Looking for some holiday spirit? Our new anthology is available now!
What’s a holiday without a little spirit? I’m thrilled to join authors Karen Cantwell and Laura Lucas for half a dozen comical, fun, and warm-hearted Christmas tales. Soccer mom, Barbara Marr, is visited by the Ghost of Christmas Scary in “A Christmas Peril.” Delaney Pearce isn’t looking for a magic genie, but she finds one in “Make My Wish Come True.” An antique ornament brings two lonely souls together in “Two Turtledoves.” A jealous husband gets an unexpected surprise when attempting witchcraft to solve his marital problems in “Squawkin’ Around the Christmas Tree.” Something just isn’t right when the lights go out during Kendall Rhodes’ Christmas Eve party in “Jingle Spells.” A rough-around-the-edges cell tower repairman discovers love in the least likely place in “O Christmas Tree.”
All profits from the sales of A Spirited Season go to Children’s Miracle Network Hospitals, because everyone deserves a miracle.
“Seek and ye shall find,” the old woman said, stopping Mae in her tracks.
Mae turned and peered at the woman through the cold Christmas Eve drizzle. It was mid-afternoon and the temperature was in the low forties. Already the day held the dim gray light of an afternoon that was impatient to turn into evening. Christmas decorations, bright and self-consciously merry, lined the walkways and lit up windows. Last-minute shoppers hustled their frantic, but jolly way down the sidewalk, not sparing the old woman a second glance. Until five seconds ago, Mae had been one of them. Now she wiggled her fingers, adjusted the grip on her shopping bags, and willed the return of her holiday spirit.
“I’m sorry?” she asked politely, her breath making a puff of fog in the air.
The woman smiled. The expression showed itself only in the crinkling of her eyes because she was draped, head to toe, in layers of fabric. The coats, shawls, and scarfs were old and faded, almost colorless against the painted brick wall behind her. To most eyes, she would have looked like a homeless person, but as Mae took in the regal bearing of her scarf-encased head and the uprightness of her shoulders, Mae thought that the woman looked more like an Eskimo empress than someone living on the streets.
In response to Mae’s question, the empress gestured to her left. “You’d be surprised at what you’d see if you just open your eyes and look.”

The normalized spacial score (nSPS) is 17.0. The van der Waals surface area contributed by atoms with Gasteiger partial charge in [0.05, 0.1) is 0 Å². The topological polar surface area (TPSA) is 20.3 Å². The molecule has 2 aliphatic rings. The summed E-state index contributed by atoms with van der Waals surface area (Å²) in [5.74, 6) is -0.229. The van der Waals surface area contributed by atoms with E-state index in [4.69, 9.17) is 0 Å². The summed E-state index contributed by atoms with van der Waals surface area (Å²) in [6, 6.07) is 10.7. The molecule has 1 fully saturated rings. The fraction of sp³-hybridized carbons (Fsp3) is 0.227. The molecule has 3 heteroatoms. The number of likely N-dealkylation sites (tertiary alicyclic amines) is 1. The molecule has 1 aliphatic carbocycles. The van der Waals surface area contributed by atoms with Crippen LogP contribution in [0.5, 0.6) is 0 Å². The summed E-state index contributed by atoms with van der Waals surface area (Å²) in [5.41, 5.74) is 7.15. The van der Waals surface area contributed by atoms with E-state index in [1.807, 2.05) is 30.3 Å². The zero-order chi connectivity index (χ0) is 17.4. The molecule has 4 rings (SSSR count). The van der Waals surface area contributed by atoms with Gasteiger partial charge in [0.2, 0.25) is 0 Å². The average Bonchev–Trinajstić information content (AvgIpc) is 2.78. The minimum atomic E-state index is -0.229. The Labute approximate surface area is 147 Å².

Mae followed the gesture with her eyes. The woman was pointing to a glass door discreetly tucked into the wall of a venerable old Georgetown building. The door had no sign, except for the word Gifts inscribed in gold script.
O Christmas Tree
Tomorrow was Christmas, and the twins would be up early to open their presents. Penelope shook her head resolutely, got up from the kitchen table, and rinsed out her mug. She was going back to bed, and she would get a good night’s rest. She wasn’t going to let some jerk interfere with her much-needed sleep.
As she set the mug in the dish rack, the room went from dark and shadowy to bright and vivid. She gasped and turned, thinking that someone had tiptoed in and flipped the light switch. But there was no one there. She looked at the ceiling. The overhead light was still off.
Slowly, she rotated back to the window over the sink, reaching out to pull back the flimsy curtain so she could peer outside. Her eyes widened and she gasped again, this time with delighted astonishment.
Shining down from the woods was a star, as bright as day and twice as beautiful. A smile exploded over her face. “Jacob! Jennifer!” she called excitedly. “Get up! You have to see this.”
The three of them threw on their coats, pulled on boots, and ran into the woods, Penelope now heedless of her own warnings to stay away. She thought she knew what — and who — she would find, but she didn’t dare hope.